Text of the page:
By Oliver Maksan of ACN
THE nuns and their helpers work tirelessly, opening cardboard boxes that are stacked, head high, all around them.
They take out items of clothing, the plastic packaging rustling loudly.
Piles of clothing lie around them on the floor.
Together with the other sisters and volunteers, Sr Angela, of the Chaldean order of the Daughters of Mary, is preparing parcels for Christian children who were to celebrate Christmas exiled from their homes. Preparations extended for weeks, which was aimed at children aged 2-12.
“The children have an extremely traumatic year behind them. In the summer they were forced to flee from ISIS and ended up as refugees,” one of the younger sisters, who was also forced to flee, said. “We want to bring back a little joy into their lives and so we are putting together a Christmas parcel for each of them.
“We had an orphanage in Karamles. Last August we had to flee for our lives, in the middle of the night – eight of us crammed together into a small car.
“We were terrified.”
The sisters were preparing no fewer than 15,000 Christmas parcels.
They were destined above all for the Christian refugee children from Mosul and the region of the Nineveh Plain, to brighten up their Christmas.
Through their generosity and prayers, donors have answered the call of Chaldean Patriarch Louis Sako that the Christians chased out of northern Iraq be given “signs that they are not alone”.
Often it is the children above all who are hardest-hit by the trauma of flight and expulsion, as Chaldean Father Douglas Bazi knows all too well.
He runs the Mar Elia Centre in Ankawa, a mainly Christian suburb of Erbil, where since August thousands of people from the region of the Niniveh Plain have sought refuge and are living in tents.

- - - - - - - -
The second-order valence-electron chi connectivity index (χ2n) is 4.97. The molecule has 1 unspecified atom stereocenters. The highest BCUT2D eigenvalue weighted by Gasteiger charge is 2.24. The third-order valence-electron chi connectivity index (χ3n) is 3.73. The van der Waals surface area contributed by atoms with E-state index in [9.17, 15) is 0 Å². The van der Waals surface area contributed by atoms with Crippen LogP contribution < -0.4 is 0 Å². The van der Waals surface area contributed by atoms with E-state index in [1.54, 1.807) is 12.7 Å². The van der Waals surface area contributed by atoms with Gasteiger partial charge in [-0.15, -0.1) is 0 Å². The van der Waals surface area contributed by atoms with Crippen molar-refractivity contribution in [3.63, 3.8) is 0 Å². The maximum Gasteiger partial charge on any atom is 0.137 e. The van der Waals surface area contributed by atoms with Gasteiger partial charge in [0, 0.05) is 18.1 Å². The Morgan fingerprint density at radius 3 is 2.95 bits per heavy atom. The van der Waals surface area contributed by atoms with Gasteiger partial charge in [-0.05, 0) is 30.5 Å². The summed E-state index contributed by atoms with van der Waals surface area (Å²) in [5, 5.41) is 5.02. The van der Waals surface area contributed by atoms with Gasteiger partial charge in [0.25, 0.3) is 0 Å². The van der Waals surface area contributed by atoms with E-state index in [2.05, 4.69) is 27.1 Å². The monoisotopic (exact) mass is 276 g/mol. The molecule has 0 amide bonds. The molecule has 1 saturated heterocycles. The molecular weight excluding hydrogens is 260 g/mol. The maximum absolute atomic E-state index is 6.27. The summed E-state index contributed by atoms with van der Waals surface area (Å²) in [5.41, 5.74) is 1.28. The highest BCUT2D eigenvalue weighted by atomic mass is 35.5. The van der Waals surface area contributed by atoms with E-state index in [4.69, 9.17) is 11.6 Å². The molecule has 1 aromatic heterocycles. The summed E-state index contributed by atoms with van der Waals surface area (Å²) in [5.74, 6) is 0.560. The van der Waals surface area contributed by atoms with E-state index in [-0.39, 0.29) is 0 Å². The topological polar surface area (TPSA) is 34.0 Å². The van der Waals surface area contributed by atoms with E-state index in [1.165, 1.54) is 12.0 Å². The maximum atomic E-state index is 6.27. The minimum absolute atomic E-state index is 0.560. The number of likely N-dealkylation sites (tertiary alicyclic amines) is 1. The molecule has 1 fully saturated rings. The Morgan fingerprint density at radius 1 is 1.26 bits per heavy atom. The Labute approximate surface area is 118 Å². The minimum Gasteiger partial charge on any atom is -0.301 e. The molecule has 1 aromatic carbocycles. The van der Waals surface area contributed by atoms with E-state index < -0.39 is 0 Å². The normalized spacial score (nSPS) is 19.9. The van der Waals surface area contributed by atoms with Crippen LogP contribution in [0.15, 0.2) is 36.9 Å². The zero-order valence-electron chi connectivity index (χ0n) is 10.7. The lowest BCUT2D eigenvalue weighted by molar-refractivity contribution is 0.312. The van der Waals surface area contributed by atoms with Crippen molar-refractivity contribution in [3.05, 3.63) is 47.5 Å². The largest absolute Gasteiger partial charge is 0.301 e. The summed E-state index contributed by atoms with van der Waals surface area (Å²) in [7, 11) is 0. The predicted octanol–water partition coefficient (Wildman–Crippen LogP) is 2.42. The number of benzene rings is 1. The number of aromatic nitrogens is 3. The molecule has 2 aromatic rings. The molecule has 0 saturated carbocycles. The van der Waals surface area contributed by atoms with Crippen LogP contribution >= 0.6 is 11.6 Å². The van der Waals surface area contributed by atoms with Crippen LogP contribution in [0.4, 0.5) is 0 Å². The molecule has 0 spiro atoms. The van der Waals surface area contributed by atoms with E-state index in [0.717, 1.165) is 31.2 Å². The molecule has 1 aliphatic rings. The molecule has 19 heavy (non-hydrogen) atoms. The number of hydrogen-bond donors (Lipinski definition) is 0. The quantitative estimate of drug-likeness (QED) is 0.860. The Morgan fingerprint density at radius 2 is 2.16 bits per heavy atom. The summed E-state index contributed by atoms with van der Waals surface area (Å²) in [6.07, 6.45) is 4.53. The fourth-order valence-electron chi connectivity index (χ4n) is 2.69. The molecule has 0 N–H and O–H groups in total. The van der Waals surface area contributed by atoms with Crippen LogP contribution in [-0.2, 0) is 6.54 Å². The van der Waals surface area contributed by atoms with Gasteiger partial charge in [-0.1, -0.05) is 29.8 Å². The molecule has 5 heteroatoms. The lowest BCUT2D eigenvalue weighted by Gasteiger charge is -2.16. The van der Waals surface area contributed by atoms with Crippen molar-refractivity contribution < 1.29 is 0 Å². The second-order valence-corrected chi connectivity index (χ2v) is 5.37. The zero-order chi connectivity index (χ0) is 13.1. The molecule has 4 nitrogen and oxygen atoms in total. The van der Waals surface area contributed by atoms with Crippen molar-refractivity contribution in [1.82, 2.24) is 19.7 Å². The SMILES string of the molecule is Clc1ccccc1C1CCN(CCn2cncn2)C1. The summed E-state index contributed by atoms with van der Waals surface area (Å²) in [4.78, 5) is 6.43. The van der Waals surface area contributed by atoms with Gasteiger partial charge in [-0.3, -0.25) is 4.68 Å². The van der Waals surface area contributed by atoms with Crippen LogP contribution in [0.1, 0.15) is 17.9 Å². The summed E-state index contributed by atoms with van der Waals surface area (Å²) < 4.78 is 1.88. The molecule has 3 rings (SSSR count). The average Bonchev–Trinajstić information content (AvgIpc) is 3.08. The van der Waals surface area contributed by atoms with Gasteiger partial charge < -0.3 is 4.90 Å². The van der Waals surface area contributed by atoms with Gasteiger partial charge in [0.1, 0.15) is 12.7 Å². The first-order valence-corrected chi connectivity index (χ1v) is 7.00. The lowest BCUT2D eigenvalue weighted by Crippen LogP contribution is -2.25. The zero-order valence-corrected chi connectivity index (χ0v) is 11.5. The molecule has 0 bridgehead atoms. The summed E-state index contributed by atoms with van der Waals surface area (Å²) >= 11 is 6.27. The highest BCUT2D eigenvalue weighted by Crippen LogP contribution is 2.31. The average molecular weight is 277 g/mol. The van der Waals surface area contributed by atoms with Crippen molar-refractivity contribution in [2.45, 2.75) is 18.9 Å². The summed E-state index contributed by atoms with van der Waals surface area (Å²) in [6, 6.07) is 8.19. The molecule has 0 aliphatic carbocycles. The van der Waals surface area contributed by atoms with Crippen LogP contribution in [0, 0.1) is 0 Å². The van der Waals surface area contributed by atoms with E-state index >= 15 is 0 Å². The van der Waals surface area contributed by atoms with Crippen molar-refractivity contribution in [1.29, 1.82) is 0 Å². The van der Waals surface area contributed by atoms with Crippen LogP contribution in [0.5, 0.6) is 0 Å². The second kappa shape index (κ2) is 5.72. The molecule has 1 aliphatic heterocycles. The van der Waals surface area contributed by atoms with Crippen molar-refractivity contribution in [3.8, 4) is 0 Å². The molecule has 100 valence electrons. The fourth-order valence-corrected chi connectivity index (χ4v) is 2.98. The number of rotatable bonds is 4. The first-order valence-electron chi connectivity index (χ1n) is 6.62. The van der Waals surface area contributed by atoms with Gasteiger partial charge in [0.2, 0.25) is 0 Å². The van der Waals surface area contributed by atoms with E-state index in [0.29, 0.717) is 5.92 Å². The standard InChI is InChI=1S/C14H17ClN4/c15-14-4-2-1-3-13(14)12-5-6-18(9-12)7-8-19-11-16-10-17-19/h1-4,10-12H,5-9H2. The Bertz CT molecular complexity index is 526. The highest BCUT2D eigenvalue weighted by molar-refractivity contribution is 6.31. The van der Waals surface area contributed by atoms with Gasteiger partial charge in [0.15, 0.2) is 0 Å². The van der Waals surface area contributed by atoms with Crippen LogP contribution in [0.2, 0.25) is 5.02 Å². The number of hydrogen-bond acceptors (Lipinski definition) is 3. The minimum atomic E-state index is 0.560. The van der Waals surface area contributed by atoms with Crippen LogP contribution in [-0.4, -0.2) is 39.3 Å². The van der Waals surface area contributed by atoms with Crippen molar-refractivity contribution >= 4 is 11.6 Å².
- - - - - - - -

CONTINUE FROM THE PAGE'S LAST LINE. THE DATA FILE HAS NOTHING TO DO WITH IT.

“They arrived here with us, utterly devastated. Many of them have suffered nightmares,” he said. “Right at the beginning we gave out some toys, because we wanted to make the children happy.
“For they had absolutely nothing. But afterwards a colleague came running, quite shaken, and told me that the children had destroyed all the toys.
“Everyone wanted something for himself and thought he was being left out. As a result it all ended in chaos.
“It made us realise just what fear and insecurity the children were suffering and just how much aggression there was within them.
“Since then things have changed greatly. Thank God, they have become much calmer.”
Hanna is the mother of four children; the youngest of them is just six months old. A Syriac Catholic, she fled together with her husband and children in August, abandoning her home in the town of Qaraqosh.
“We have nothing left; we left everything behind us there,” she said.
Hanna said in the Christian villages on the Nineveh Plain, Christmas had traditionally been a great feast.
“We used to fast on Christmas Eve. And so the joy of our Christmas meal was always all the greater for it,” she said. “We womenfolk prepared special meals and sweets. But this year we couldn’t do that. We had no ingredients and, to be honest, we no longer had the heart for it.”
Hanna’s 10-year-old daughter Tamara had just one wish above everything.
“My biggest wish this Christmas is that I can one day go back home and play together with my friends again,” she said. “I want to go home. That is the most important thing of all.”